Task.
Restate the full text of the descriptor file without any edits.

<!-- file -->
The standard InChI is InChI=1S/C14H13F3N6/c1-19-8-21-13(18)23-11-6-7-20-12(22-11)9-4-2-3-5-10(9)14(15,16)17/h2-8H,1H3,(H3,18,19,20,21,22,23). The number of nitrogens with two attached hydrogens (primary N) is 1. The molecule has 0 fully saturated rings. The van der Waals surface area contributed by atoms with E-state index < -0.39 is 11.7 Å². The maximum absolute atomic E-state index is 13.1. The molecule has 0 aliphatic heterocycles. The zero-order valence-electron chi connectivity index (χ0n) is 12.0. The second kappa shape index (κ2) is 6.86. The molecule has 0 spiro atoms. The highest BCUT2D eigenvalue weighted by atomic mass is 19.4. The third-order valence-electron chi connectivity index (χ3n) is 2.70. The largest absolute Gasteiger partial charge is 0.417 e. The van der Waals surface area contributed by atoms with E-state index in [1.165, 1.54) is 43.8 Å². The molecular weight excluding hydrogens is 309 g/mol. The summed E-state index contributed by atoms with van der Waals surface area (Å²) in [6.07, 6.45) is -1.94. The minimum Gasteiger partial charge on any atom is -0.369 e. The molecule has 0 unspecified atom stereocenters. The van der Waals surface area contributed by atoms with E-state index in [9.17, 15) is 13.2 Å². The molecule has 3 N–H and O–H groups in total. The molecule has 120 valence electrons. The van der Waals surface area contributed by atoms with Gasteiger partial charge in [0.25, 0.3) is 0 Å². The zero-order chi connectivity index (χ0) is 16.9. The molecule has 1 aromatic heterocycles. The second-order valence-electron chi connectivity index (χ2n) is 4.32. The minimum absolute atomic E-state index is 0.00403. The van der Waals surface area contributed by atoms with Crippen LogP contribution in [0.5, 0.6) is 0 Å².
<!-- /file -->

The standard InChI is InChI=1S/C14H13F3N6/c1-19-8-21-13(18)23-11-6-7-20-12(22-11)9-4-2-3-5-10(9)14(15,16)17/h2-8H,1H3,(H3,18,19,20,21,22,23). The number of nitrogens with two attached hydrogens (primary N) is 1. The molecule has 0 fully saturated rings. The van der Waals surface area contributed by atoms with E-state index < -0.39 is 11.7 Å². The maximum absolute atomic E-state index is 13.1. The molecule has 0 aliphatic heterocycles. The zero-order valence-electron chi connectivity index (χ0n) is 12.0. The second kappa shape index (κ2) is 6.86. The molecule has 0 spiro atoms. The highest BCUT2D eigenvalue weighted by atomic mass is 19.4. The third-order valence-electron chi connectivity index (χ3n) is 2.70. The largest absolute Gasteiger partial charge is 0.417 e. The van der Waals surface area contributed by atoms with E-state index in [1.165, 1.54) is 43.8 Å². The molecular weight excluding hydrogens is 309 g/mol. The summed E-state index contributed by atoms with van der Waals surface area (Å²) in [6.07, 6.45) is -1.94. The minimum Gasteiger partial charge on any atom is -0.369 e. The molecule has 0 unspecified atom stereocenters. The van der Waals surface area contributed by atoms with E-state index in [9.17, 15) is 13.2 Å². The molecule has 3 N–H and O–H groups in total. The molecule has 120 valence electrons. The van der Waals surface area contributed by atoms with Gasteiger partial charge in [0.25, 0.3) is 0 Å². The zero-order chi connectivity index (χ0) is 16.9. The molecule has 1 aromatic heterocycles. The second-order valence-electron chi connectivity index (χ2n) is 4.32. The minimum absolute atomic E-state index is 0.00403. The van der Waals surface area contributed by atoms with Crippen LogP contribution in [0.5, 0.6) is 0 Å².